Super Bowl Xlix Ad Sales Coming Up Short
It’s the fourth quarter, and there’s still some way to go. Even with the addition of “about a dozen” new advertisers and returning dropouts, “NBC said in November ad sales were moving along slightly more slowly than in prior years,” Advertising Age reported November 17. Before last year’s NFL season started, in September, Fox had sold 90 percent of its availabilities. By December, they were completely sold out. Now, in late November, NBC’s sales have almost, but not quite, matched Fox’s 14 months ago, “approaching” – not at, but approaching – the 90 percent mark, with ten 30-second slots still unsold.
That notwithstanding, NBS Sports evp for sales Seth Winter says he’s “extremely satisfied” with how sales are going (or aren’t). “I’m never ‘extremely satisfied’ until we’re sold out,” he told the New York Times, but “I’m very satisfied with what we see.” But in an interview with USA Today the same day, he was singing a different song, coming up with excuses for the unsold inventory.
One such excuse was the economy. “Generally, the Super Bowl is indicative of the overall marketplace,” Winter whined. “We all understand the market this fourth quarter is slower and less healthy for broadcast and cable TV.”
Another excuse was auto advertisers, who are not launching many new models for 2015. “If they’re not launching, they may not feel compelled to be there [on the Super Bowl broadcast],” Winter says. Last time NBC aired the game, in 2014, they sold 24 spots to car companies. This year, so far, it’s half that number. Jaguar is dropping out, while GM is still sitting on the fence.
A third excuse was advertisers in general. “Some advertisers have undergone restructuring or cutbacks and are concerned about making the investments the Super Bowl requires,” Winter explained, without bothering to mention that thanks to NBC pricing, those investments will be bigger than ever. For a :30 on Super Bowl XLIX February 1, 2015, NBC is charging a record-high $4.5 million. That’s a cool $500,000 – 13 percent – more than Fox’s previous record-setting price for this year’s game. And if you buy more than one spot, NBC will give you a big two percent discount.
Though he didn’t mention it as an excuse, this year’s NFL player domestic violence cases may be hurting ad sales. Procter & Gamble, the world’s biggest advertiser, has cancelled its NFL schedule.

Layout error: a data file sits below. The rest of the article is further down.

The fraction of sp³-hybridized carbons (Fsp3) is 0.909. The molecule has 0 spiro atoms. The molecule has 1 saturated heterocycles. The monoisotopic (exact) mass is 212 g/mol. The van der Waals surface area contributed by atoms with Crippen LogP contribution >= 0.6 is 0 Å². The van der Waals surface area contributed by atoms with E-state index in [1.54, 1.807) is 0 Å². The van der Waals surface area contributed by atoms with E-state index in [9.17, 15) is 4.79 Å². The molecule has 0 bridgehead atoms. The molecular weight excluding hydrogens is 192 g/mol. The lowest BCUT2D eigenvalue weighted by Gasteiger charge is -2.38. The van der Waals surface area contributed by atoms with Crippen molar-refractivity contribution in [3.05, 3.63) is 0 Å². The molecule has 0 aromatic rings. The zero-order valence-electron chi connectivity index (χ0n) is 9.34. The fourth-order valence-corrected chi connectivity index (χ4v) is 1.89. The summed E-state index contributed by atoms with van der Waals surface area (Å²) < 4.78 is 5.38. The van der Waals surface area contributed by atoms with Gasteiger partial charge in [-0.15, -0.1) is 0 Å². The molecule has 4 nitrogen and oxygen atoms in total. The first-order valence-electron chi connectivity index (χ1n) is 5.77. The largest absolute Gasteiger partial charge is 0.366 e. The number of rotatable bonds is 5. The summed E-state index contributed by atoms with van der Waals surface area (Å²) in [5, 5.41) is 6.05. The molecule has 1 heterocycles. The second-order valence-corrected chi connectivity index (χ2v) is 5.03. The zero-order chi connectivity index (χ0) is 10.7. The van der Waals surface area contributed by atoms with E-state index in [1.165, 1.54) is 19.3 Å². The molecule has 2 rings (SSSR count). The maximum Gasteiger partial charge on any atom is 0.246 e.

It would seem that neither Winter nor his employer ever heard of the law of supply and demand, which points out that when prices go up, demand goes down. This is particularly true in a “slower” marketplace, where advertisers undergoing “restructuring or cutbacks…are concerned about making” Super Bowl-size investments, and where one major product category has fewer new products to advertise.
As a result, there will be fewer auto advertisers, as well as fewer commercials from what Winter describes, without naming names, as “technology hardware” and “healthier snacks.” But ads for movies, beer, soft drinks, fast food and insurance will take up some of the slack, he claims. As will buys from new and returning advertisers:
- In what may be the triumph of hope over experience that ended up disappointing so many previous Super Bowl advertising rookies, Loctite is spending a sum equal to its annual ad budget to take an extension of its Super Glue campaign to a :30 in the fourth quarter.
- Mophie hopes to “significantly increase name recognition” for its smartphone cases and chargers with one :30. Having a catchier name than Mophie might help.
- Skittles, whose name recognition is already because everyone knows the Seattle Seahawks’ Marshawn Lynch loves them, will also run a commercial for the first time ever.
- Wix.com will compete with rival website development platform Squarespace (which debuted on the Super Bowl this year but has so far not committed to next).
- After years of buying the last spot before kickoff in the pre-game show, McDonald’s will advertise in the game itself.
- Mercedes, having sat out the last Super Bowl, will be back with a :60 for this one.
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